Tuesday, October 23, 2012

Pay-for-delay enforcement heats up in the wake of in re K-Dur antitrust litigation

The Third Circuit’s decision in In re K-Dur Antitrust Litigation breathed new life into the FTC’s fight against pay-for-delay settlement agreements. Since that decision, the FTC has acted with renewed vigor and sought to attack these agreements on a number of different fronts.

A. FTC’s attempt to expand K-Dur ruling


In the past three months, after the Third Circuit’s K-Dur decision, the FTC has sought to appear amicus curiae in two cases pending in the District of New Jersey.[1] See Lamictal Amicus Brief. The FTC has filed these motions in an attempt to convince the district courts to take an expansive interpretation of the Third Circuit’s K-Dur ruling.

1. Third circuit’s K-Dur ruling


In In re K-Dur Antitrust Litigation, the Third Circuit rejected the scope-of-the-patent test and adopted a “quick look” approach, finding pay-for-delay settlement agreements prima facie unlawful.[2] See Aug.10, 2012 Amicus Brief. The Third Circuit’s holding, however, was limited. Specifically, the Third Circuit stated that “the only settlements subject to antitrust scrutiny are those involving a reverse payment from the name brand manufacturer to the generic challenger.” And, “nothing in the rule of reason test [that the court adopted] limits the ability of the parties to reach settlements based on a negotiated entry date for marketing of the generic drug.” Accordingly, an argument can be made that to find a violation of antitrust law, the court must be persuaded that a payment (i.e., monetary transfer) was made.

2. Professional Drug Co. v. Wyeth Inc. and In re Lamictal Direct Purchaser Antitrust Litigation


The settlement agreements challenged in Professional Drug Co. v. Wyeth Inc. and In re Lamictal Direct Purchaser Antitrust Litigation did not involve a monetary transfer from the brand patent holder to the generic drug maker. Instead, the brand patent holder negotiated a settlement under which the generic drug maker agreed to delay entry of its generic product for a fixed period of time in exchange for the brand patent holder’s promise not to compete with the generic’s product by introducing an authorized generic product into the market. These types of agreements are typically known as “no-authorized generic” commitments. 

In briefing in support of motions to dismiss, the defendants in both cases argued that the pay-for-delay claim should be dismissed under K-Dur precisely because their settlements did not involve a monetary transfer. But the plaintiffs urged the court to adopt a broader view. The plaintiffs argued that the “quick look” rule should apply whenever the patent holder provides the challenger with economic value in any form, including value in the form of a no-authorized generic commitment.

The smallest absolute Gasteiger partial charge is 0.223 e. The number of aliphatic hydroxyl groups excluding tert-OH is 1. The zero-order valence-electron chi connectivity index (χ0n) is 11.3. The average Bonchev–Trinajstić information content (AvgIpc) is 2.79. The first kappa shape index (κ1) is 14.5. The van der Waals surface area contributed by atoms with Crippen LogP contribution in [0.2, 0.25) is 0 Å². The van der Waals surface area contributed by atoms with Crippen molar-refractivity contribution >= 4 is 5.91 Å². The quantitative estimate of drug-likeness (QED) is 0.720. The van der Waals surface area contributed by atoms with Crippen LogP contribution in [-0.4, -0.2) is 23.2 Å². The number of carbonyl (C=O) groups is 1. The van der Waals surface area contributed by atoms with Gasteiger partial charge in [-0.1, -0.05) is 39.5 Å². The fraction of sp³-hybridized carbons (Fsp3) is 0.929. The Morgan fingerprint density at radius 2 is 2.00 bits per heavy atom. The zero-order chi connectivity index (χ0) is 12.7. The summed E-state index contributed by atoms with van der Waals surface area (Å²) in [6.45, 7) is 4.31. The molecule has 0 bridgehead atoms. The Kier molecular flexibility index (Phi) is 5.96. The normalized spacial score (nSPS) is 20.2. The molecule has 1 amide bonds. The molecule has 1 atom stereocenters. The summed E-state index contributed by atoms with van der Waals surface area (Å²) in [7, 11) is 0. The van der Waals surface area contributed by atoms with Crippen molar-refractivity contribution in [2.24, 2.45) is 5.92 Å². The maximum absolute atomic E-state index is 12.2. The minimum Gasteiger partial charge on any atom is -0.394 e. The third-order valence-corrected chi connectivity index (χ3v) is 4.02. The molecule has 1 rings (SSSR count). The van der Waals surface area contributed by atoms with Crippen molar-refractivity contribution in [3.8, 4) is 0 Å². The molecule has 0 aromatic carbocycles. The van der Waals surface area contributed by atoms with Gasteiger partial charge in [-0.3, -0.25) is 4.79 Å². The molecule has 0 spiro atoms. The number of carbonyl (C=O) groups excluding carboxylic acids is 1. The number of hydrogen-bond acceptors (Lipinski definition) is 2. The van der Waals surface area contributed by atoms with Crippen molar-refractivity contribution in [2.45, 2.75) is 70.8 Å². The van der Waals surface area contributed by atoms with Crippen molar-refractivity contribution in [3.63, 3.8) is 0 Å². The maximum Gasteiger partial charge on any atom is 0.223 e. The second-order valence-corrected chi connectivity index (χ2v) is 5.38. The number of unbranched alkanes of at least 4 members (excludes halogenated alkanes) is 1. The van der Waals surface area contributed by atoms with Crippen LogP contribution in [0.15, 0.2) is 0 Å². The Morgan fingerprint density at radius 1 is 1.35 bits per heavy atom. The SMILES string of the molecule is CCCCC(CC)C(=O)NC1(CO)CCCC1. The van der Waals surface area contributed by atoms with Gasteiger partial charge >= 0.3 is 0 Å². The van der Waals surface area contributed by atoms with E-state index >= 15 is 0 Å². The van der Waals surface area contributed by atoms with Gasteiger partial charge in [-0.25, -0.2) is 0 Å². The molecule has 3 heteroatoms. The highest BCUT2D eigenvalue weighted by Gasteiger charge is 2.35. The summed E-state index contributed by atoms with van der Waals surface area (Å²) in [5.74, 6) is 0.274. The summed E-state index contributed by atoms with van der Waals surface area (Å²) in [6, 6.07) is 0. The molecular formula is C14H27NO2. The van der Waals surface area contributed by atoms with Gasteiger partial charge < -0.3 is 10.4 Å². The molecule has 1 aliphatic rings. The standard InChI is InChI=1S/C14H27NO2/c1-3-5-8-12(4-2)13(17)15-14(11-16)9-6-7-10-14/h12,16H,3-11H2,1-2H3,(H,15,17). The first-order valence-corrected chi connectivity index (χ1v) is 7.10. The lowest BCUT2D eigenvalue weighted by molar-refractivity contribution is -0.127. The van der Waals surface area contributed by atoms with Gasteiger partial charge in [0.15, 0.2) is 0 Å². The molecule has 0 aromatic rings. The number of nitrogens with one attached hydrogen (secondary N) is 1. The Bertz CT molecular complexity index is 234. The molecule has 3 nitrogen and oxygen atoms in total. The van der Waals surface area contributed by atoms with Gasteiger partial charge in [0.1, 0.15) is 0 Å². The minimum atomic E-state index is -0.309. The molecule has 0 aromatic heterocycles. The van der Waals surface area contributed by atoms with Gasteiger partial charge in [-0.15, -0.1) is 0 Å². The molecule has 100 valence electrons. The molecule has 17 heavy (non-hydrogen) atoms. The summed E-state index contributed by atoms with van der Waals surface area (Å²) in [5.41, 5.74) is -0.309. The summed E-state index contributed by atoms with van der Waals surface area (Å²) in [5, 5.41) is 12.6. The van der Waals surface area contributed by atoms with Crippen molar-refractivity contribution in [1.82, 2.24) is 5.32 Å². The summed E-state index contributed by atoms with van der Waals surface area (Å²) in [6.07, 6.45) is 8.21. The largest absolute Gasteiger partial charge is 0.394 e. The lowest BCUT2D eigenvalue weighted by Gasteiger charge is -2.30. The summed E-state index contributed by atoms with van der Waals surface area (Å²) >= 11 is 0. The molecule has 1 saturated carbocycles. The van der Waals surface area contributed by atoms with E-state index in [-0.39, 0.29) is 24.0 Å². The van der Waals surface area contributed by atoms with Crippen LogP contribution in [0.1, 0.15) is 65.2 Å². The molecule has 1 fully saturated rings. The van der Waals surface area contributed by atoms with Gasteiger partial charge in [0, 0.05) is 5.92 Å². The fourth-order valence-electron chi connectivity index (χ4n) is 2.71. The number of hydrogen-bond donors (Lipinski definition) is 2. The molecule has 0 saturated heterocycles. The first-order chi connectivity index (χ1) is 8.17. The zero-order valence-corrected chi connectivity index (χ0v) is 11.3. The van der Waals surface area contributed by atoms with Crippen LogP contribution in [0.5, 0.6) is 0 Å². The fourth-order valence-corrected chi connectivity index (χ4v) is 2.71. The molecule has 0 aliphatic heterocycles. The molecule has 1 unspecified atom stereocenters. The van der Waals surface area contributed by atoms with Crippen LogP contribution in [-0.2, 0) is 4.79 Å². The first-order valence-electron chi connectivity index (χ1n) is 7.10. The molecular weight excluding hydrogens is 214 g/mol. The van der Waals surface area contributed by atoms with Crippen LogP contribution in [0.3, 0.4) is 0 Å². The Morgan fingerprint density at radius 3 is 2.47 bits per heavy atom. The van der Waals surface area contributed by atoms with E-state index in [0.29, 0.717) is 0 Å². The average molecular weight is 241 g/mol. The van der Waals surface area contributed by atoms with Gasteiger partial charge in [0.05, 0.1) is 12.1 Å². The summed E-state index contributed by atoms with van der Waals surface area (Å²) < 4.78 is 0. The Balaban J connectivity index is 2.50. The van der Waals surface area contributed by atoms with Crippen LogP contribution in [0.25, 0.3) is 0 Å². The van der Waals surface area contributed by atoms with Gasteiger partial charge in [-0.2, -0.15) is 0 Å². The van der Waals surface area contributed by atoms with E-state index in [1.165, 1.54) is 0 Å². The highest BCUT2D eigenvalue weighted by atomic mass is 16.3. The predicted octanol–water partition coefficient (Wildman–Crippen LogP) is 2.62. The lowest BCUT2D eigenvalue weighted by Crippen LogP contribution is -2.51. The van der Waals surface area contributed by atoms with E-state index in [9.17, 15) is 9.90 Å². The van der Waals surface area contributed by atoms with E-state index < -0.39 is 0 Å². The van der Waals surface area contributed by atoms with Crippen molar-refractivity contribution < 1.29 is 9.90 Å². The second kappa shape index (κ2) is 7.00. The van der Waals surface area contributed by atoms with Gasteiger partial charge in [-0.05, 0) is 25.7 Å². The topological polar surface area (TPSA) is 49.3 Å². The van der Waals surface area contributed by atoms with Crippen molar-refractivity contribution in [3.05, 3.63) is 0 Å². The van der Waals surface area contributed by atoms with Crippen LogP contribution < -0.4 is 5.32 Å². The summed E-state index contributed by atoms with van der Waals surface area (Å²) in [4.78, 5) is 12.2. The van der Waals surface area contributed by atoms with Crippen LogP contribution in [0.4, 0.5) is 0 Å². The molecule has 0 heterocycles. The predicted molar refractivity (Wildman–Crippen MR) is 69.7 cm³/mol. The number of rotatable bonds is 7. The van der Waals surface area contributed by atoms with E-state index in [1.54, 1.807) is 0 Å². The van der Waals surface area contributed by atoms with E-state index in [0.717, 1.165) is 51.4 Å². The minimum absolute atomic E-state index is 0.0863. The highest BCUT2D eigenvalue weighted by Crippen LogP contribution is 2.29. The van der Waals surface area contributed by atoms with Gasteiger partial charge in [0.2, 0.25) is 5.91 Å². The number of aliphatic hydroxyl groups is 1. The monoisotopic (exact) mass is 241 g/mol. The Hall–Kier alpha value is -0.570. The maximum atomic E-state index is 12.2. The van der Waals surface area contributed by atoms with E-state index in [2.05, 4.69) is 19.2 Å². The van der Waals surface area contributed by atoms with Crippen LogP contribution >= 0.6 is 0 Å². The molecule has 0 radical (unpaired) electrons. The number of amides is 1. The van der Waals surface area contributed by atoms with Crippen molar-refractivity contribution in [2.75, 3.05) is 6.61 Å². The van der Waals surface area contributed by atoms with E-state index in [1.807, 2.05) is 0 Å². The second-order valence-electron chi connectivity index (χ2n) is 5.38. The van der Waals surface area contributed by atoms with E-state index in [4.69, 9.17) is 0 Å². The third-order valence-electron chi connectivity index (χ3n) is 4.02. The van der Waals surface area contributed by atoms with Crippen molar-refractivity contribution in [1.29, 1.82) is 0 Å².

3. FTC’s attempt to appear amicus curiae


The FTC filed its motions for leave to appear amicus curiae in an attempt to bolster and expound on the plaintiffs’ position. In its proposed amicus briefs, the FTC stressed that a promise not to compete is indeed a “payment,” given the economic realities it entails. Those economic realities, according to the FTC, were underscored by its 2011 Authorized Generic Report.[3] That report found that no-authorized generic promises are “common form[s] of compensation to generics” to induce delayed entry and substantially increase a generic’s revenue by shielding it from competition by an authorized generic.

FTC Chairman Jon Leibowitz, in commenting on the report, stressed the agency’s concern with no-authorized generic commitments:

[T]he clearest and most disturbing finding is that some brand companies may be using the threat of launching an authorized generic as a powerful inducement for generic companies to delay bringing their drugs to the market. When companies employ this tactic it is a double whammy for consumers. Consumers have to pay the high brand prices while the generic delays its entry and, once generic entry does occur, consumers pay higher prices without the benefits of competition from the authorized generic.[4] See FTC Report.